MSU Xtreme: Minnesota State University, Mankato\u27s Entry into the Clean Snowmobile Challenge 2001

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    Minnesota State University, Mankato’s Automotive Engineering Technology program formed a team to enter the Clean Snowmobile Challenge 2001. Selections for the organization’s machine included a 2001 Polaris Edge Chassis specially outfitted with a 2000 500 cc two-stroke Polaris engine. Modifications to the snowmobile were made specifically for Clean Snowmobile Challenge 2001 events. Acceleration, emissions, cold start, noise, fuel economy/range, handling/drivability, hill climb, and static display made up the list of events featured in the competition. MSU Xtreme has modified the snowmobile in every area with special emphasis on emissions and handling. Testing and analysis of the sled’s systems brought the team to its resulting design. The technical paper describes the results of those tests, explains the team design procedures, and presents all modifications made to the snowmobile

    Ecological and evolutionary factors in the morphological diversification of South American spiny rats

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    Understanding the processes underlying morphological diversification is a central goal in ecology and evolutionary biology and requires the integration of information about phylogenetic divergence and ecological niche diversity. In the present study, we use geometric morphometrics and comparative methods to investigate morphological diversification in Neotropical spiny rats of the family Echimyidae. Morphological diversification is studied as shape variation in the skull, comprising a structure composed of four distinct units: vault, base, orognathofacial complex, and mandible. We demonstrate association among patterns of variation in shape in different cranial units, levels of phylogenetic divergence, and ecological niche diversification. At the lower level of phylogenetic divergence, there is significant and positive concordance between patterns of phylogenetic divergence and cranial shape variation in all cranial units. This concordance may be attributable to the phylogenetic and shape distances being calculated between species that occupy the same niche. At higher phylogenetic levels of divergence and with ecological niche diversity, there is significant concordance between shape variation in all four cranial units and the ecological niches. In particular, the orognathofacial complex revealed the most significant association between shape variation and ecological niche diversity. This association may be explained by the great functional importance of the orognathofacial complex.Facultad de Ciencias Naturales y Muse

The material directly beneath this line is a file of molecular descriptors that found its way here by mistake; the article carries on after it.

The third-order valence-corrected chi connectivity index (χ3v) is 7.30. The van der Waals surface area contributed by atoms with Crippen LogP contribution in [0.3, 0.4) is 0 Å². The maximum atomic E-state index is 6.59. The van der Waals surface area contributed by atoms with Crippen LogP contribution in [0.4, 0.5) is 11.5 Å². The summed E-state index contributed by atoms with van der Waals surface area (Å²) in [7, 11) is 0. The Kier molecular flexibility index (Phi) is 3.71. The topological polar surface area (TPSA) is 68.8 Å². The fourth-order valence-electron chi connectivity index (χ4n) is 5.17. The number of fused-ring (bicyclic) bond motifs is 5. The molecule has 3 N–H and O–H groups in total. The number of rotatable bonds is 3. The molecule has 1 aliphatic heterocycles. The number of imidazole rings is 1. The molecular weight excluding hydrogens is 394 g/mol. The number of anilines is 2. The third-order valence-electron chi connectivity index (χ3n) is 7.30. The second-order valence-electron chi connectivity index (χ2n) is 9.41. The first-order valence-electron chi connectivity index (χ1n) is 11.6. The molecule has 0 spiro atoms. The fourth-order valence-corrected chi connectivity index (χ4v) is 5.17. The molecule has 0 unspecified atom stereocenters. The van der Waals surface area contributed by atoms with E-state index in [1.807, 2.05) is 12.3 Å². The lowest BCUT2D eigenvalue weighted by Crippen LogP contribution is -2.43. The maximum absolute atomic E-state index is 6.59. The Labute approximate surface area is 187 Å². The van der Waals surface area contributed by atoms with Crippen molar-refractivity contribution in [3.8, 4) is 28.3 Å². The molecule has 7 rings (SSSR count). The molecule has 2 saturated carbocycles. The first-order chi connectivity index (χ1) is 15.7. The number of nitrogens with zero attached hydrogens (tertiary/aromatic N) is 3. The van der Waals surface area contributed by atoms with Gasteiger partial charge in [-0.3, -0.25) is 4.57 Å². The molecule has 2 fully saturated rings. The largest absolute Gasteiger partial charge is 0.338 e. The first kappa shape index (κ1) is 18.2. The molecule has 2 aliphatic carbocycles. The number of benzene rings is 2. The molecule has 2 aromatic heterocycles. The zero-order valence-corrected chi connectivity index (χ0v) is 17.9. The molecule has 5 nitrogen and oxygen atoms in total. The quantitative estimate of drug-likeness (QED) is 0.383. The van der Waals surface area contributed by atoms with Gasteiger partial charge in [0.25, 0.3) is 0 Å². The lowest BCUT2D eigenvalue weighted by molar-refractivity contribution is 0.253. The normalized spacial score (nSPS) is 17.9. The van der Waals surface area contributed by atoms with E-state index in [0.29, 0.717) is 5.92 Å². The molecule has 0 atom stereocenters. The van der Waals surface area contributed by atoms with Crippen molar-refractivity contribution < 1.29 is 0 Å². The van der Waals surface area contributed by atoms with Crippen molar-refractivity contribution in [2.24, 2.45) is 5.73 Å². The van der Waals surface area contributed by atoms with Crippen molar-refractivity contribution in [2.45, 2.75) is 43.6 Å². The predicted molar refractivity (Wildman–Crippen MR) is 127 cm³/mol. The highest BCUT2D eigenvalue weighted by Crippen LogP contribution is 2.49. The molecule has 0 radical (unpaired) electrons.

Inflammatory Bowel Diseases Phenotype, C. difficile and NOD2 Genotype Are Associated with Shifts in Human Ileum Associated Microbial Composition

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    We tested the hypothesis that Crohn’s disease (CD)-related genetic polymorphisms involved in host innate immunity are associated with shifts in human ileum–associated microbial composition in a cross-sectional analysis of human ileal samples. Sanger sequencing of the bacterial 16S ribosomal RNA (rRNA) gene and 454 sequencing of 16S rRNA gene hypervariable regions (V1–V3 and V3–V5), were conducted on macroscopically disease-unaffected ileal biopsies collected from 52 ileal CD, 58 ulcerative colitis and 60 control patients without inflammatory bowel diseases (IBD) undergoing initial surgical resection. These subjects also were genotyped for the three major NOD2 risk alleles (Leu1007fs, R708W, G908R) and the ATG16L1 risk allele (T300A). The samples were linked to clinical metadata, including body mass index, smoking status and Clostridia difficile infection. The sequences were classified into seven phyla/subphyla categories using the Naïve Bayesian Classifier of the Ribosome Database Project. Centered log ratio transformation of six predominant categories was included as the dependent variable in the permutation based MANCOVA for the overall composition with stepwise variable selection. Polymerase chain reaction (PCR) assays were conducted to measure the relative frequencies of the Clostridium coccoides – Eubacterium rectales group and the Faecalibacterium prausnitzii spp. Empiric logit transformations of the relative frequencies of these two microbial groups were included in permutation-based ANCOVA. Regardless of sequencing method, IBD phenotype, Clostridia difficile and NOD2 genotype were selected as associated (FDR ≤0.05) with shifts in overall microbial composition. IBD phenotype and NOD2 genotype were also selected as associated with shifts in the relative frequency of the C. coccoides – E. rectales group. IBD phenotype, smoking and IBD medications were selected as associated with shifts in the relative frequency of F. prausnitzii spp. These results indicate that the effects of genetic and environmental factors on IBD are mediated at least in part by the enteric microbiota